The global cost of cybercrime is greater than the combined effect on the global economy of trafficking in marijuana, heroin and cocaine, which is estimated at $388bn, a new headline-grabbing study reported.
The Norton Cybercrime Report puts the straight-up financial costs of cyberattacks worldwide at $114bn, with time lost dealing with the crime adding the remaining $274bn, while the global black market in the three drugs costs $288bn.
Every second, 14 adults become the victim of some sort of cybercaper, adding up to over a million victims every day, the report from Norton-maker Symantec said, with young men who access the web on their mobiles the most likely victims.
But despite the large number of victims, people aren't doing enough to stop it for themselves. Although 74 per cent of people say they're aware of cybercrime, 41 per cent of them don't have up-to-date security software and 61 per cent don't use complex, regularly-changing passwords.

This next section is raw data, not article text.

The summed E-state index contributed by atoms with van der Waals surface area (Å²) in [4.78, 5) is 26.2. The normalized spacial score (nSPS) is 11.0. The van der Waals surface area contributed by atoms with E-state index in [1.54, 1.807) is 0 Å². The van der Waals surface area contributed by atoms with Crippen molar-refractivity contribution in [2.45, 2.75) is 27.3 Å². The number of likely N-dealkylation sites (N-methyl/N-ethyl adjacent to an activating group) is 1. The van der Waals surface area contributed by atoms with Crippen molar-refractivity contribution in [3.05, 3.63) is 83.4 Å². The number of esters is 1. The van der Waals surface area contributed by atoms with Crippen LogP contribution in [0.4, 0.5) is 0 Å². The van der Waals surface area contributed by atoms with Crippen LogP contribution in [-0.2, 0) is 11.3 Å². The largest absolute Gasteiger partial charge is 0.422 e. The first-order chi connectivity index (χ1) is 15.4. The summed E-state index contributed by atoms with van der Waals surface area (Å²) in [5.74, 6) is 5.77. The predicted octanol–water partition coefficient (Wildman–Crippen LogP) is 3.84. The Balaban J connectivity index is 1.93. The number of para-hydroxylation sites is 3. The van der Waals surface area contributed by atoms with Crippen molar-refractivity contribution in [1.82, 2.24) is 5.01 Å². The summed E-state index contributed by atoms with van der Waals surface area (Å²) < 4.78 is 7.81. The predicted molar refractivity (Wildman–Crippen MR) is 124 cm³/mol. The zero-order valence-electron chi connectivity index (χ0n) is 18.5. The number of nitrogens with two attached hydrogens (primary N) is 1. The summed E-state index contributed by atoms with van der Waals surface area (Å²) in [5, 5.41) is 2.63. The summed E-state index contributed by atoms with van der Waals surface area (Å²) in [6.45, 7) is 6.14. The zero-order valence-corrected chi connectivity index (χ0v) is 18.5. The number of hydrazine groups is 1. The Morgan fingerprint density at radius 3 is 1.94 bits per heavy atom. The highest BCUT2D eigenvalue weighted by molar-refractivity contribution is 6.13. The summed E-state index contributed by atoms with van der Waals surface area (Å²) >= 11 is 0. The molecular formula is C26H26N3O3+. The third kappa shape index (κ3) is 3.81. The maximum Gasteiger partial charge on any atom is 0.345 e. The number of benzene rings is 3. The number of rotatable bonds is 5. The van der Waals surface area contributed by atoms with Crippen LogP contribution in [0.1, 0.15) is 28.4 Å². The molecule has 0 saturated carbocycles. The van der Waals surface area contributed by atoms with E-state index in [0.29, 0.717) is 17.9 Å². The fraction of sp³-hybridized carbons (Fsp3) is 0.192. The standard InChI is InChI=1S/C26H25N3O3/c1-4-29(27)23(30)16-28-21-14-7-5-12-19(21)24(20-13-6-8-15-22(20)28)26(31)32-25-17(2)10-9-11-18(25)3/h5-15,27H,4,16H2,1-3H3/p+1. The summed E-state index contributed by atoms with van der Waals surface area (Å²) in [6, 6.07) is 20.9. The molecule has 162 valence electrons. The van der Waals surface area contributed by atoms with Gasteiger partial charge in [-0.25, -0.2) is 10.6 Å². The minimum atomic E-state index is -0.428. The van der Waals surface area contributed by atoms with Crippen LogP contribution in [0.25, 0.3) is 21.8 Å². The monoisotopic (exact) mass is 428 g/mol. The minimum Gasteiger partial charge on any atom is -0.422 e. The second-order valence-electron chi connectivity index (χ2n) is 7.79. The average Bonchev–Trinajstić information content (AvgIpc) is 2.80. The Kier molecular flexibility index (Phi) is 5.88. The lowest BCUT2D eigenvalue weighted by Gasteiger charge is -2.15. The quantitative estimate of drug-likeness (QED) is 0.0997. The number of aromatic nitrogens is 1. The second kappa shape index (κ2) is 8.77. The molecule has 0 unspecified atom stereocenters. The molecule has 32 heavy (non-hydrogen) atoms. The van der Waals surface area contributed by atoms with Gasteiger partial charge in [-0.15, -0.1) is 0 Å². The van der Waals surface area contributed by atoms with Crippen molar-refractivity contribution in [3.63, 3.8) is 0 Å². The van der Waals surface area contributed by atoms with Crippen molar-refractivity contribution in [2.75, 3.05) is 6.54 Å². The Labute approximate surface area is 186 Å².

“There is a serious disconnect in how people view the threat of cybercrime,” said Adam Palmer, Norton's lead cybersecurity advisor. "Over the past 12 months, three times as many adults surveyed have suffered from online crime versus offline crime, yet less than a third of respondents think they are more likely to become a victim of cybercrime than physical world crime in the next year."
The most common cybercrime issues are malware and viruses, which have affected 54 percent of those surveyed, with online scams second (11 per cent), and phishing catching 10 per cent of adults out. Cyber-villainy is also on the up on phones, with 10 per cent of adults having been victims of an attack on their mobile, according to the study. The study surveyed almost 20,000 people in 24 countries. ®